A search of campaign finance data shows that people involved in the Heritage development, and their family members, have given at least $18,000 in campaign contributions supporting council members. That includes at least $9,000 for Pulido, $5,249 for Sarmiento, $2,743 for Solorio, $1,249 for Tinajero, $498 for Benavides, and $249 for Martinez.

Council members didn’t respond to Hernandez’s comments.

Beyond these projects, advocates say they want to work with the city on addressing the overall affordable housing crisis.

Of the roughly 41,000 households who rent in the city, nearly two-thirds – or 26,000 households – live in unaffordable housing, according to U.S. Census figures from last year.

While Santa Ana has thousands of market-rate housing units in the works, they won’t be affordable to most of the city’s residents, said Cesar Covarrubias, a housing advocate with the Kennedy Commission.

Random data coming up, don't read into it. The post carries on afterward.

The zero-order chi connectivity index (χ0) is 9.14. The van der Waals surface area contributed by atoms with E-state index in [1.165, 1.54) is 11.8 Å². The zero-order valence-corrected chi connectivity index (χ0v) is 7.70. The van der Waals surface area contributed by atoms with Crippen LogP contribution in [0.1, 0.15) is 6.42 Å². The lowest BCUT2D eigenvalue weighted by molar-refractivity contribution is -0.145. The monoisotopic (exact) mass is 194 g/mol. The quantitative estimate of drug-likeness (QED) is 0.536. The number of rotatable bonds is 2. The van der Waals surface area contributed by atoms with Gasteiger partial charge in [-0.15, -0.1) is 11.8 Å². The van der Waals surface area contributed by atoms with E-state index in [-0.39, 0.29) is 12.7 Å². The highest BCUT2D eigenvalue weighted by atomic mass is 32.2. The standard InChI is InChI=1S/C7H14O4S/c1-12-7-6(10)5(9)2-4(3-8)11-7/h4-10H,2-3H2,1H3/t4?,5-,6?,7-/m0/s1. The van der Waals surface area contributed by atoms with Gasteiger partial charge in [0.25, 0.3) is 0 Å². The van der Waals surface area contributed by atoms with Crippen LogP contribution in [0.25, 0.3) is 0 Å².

A supporter of higher-income home developments, meanwhile, called for better collaboration with advocates of lower-income communities.

“It should be easier for good development to happen in this city, for the community to voice what they want, and for them to get what they need out of these developments,” said Ryan Smolar, a consultant for the business advocacy group Downtown Inc.

To that end, he said Downtown Inc. will be starting a development forum in January to bring activists, developers, and bankers together to collaborate on development issues.

This article has been updated to include additional campaign contributions discovered after it was published.

Nick Gerda covers county government and Santa Ana for Voice of OC. You can contact him at